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16. Februar 2022

Graduate Center Masterclasses

EVENT POSTPONED
GC Masterclass with Christopher Roth

Termin

16. Februar 2022

Ort

Online-Event

SprecherInnen

Christopher Roth

OLD DATE: 16.02

NEW DATE: unknown yet

About the content

Expectations about the future play a central role in any model of decision-making under uncertainty, and are of particular importance in macroeconomis, labor economics and political economy. This planned GC Masterclass has the goal to equip its participants with an overview of state-of-the-art methods to measure beliefs and expectations, design information interventions and design outcomes to minimize the relevance of anchoring and demand effects. A tentative curriculum could look as follows:

- Measuring Beliefs and Designing Information Provision Experiments
- Measuring Information Acquisition
- Subjective Beliefs in Political Economy
- Subjective Beliefs in Labour Economics
- Subjective Beliefs in Macroeconomics
- Measuring Mental Models of the Economy

About the instructor:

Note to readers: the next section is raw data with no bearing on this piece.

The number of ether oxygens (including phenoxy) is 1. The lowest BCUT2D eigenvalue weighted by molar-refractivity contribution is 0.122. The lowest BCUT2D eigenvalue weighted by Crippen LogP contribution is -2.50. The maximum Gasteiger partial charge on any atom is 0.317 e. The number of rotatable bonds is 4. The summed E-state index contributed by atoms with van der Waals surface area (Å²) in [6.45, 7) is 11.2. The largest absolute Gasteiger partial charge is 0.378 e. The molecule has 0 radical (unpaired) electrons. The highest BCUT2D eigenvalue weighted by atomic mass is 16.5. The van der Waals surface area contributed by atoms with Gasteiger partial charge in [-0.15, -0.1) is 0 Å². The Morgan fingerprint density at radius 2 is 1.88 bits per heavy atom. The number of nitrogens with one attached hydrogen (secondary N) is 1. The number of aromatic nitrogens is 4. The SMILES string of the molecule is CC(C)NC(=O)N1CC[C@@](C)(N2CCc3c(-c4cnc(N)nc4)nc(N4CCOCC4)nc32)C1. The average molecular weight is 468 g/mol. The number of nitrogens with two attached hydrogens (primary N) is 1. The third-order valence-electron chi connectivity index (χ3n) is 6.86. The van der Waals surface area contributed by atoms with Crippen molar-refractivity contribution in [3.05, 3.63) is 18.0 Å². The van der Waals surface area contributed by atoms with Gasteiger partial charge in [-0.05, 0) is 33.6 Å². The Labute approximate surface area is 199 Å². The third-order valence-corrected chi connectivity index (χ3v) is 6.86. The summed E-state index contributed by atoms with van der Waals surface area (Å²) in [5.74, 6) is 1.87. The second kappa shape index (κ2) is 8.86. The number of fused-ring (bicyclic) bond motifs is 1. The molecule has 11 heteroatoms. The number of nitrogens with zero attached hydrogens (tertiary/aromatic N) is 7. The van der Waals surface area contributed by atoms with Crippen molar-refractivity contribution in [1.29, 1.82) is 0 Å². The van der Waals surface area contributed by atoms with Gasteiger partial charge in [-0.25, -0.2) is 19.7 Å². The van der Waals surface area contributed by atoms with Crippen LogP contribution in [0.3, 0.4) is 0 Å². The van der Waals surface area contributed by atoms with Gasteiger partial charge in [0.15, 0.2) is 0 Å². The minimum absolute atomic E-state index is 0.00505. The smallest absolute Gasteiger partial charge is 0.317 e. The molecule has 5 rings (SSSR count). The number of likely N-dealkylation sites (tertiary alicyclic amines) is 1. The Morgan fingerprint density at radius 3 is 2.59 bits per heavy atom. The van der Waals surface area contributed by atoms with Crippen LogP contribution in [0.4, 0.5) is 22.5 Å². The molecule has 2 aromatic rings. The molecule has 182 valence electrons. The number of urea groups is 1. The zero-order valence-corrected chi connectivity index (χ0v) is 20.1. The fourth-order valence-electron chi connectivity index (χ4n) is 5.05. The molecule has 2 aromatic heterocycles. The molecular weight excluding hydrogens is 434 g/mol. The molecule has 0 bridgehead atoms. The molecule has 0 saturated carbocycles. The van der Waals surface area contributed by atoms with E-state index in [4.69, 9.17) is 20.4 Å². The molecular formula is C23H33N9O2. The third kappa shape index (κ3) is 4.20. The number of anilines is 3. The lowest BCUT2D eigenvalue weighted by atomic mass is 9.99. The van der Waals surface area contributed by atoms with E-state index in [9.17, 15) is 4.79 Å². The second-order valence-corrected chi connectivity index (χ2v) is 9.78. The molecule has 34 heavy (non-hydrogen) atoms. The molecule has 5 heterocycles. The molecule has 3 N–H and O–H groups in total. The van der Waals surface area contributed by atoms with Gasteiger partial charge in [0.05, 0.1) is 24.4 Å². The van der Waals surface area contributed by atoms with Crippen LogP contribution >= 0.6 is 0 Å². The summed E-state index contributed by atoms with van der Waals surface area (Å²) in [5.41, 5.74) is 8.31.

Christopher Roth, PhD, is Professor of Economics and Management at the University of Cologne and Member of the ECONtribute Cluster of Excellence: “Markets & Public Policy.” In addition, Christopher is affiliate of CESifo, briq and CEPR. His research fields are psychology and economics, political economy, and macro expectations. Christopher obtained his PhD in economics at the University of Oxford in 2018. In his young career, he published in journals such as American Economic Review, Review of Economics and Statistics and American Political Science Review. Moreover, his pipeline of research is filled with promising projects, all of which have the potential to be published in top outlets. In 2018, Christopher Roth and his co-author received the Reinhard-Selten-Award, which is a yearly award honoring the best young researchers from the German speaking region. It’s awarded by the “Verein für Socialpolitk”. Christopher and his co-authors shaped the literature on belief formation and information provision, which is reflected in their article “Designing Information Provision Experiments” (forthcoming in the Journal of Economic Literature). For additional information about Christopher, please visit his webpage: https://sites.google.com/site/chrisrotheconomics/home

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